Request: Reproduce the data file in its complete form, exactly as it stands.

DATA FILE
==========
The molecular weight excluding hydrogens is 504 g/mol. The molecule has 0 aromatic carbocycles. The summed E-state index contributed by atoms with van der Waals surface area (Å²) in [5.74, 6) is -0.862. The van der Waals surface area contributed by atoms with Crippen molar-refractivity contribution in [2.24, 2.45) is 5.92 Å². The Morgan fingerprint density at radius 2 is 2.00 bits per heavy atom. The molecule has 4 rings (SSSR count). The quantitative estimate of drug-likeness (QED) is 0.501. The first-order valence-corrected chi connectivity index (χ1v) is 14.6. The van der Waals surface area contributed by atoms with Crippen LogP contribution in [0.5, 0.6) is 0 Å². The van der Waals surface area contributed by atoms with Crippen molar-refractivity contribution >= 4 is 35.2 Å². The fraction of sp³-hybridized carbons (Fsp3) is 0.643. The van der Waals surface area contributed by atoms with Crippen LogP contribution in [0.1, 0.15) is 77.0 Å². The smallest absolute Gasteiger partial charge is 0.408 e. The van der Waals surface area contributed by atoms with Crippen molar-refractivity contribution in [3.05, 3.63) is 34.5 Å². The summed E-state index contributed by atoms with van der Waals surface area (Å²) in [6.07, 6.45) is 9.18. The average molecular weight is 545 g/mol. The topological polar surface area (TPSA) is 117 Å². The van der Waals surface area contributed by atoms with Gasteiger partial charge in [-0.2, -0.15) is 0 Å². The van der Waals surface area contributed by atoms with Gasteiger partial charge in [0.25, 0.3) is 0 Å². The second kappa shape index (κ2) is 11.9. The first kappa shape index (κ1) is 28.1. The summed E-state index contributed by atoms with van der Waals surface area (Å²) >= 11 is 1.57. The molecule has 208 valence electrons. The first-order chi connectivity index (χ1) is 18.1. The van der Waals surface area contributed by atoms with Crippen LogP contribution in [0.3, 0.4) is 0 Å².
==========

The molecular weight excluding hydrogens is 504 g/mol. The molecule has 0 aromatic carbocycles. The summed E-state index contributed by atoms with van der Waals surface area (Å²) in [5.74, 6) is -0.862. The van der Waals surface area contributed by atoms with Crippen molar-refractivity contribution in [2.24, 2.45) is 5.92 Å². The Morgan fingerprint density at radius 2 is 2.00 bits per heavy atom. The molecule has 4 rings (SSSR count). The quantitative estimate of drug-likeness (QED) is 0.501. The first-order valence-corrected chi connectivity index (χ1v) is 14.6. The van der Waals surface area contributed by atoms with Crippen LogP contribution in [0.5, 0.6) is 0 Å². The van der Waals surface area contributed by atoms with Crippen molar-refractivity contribution >= 4 is 35.2 Å². The fraction of sp³-hybridized carbons (Fsp3) is 0.643. The van der Waals surface area contributed by atoms with Crippen LogP contribution in [0.1, 0.15) is 77.0 Å². The smallest absolute Gasteiger partial charge is 0.408 e. The van der Waals surface area contributed by atoms with Crippen molar-refractivity contribution in [3.05, 3.63) is 34.5 Å². The summed E-state index contributed by atoms with van der Waals surface area (Å²) in [6.07, 6.45) is 9.18. The average molecular weight is 545 g/mol. The topological polar surface area (TPSA) is 117 Å². The van der Waals surface area contributed by atoms with Gasteiger partial charge in [-0.2, -0.15) is 0 Å². The van der Waals surface area contributed by atoms with Gasteiger partial charge in [0.25, 0.3) is 0 Å². The second kappa shape index (κ2) is 11.9. The first kappa shape index (κ1) is 28.1. The summed E-state index contributed by atoms with van der Waals surface area (Å²) >= 11 is 1.57. The molecule has 208 valence electrons. The first-order chi connectivity index (χ1) is 18.1. The van der Waals surface area contributed by atoms with Crippen LogP contribution in [0.3, 0.4) is 0 Å².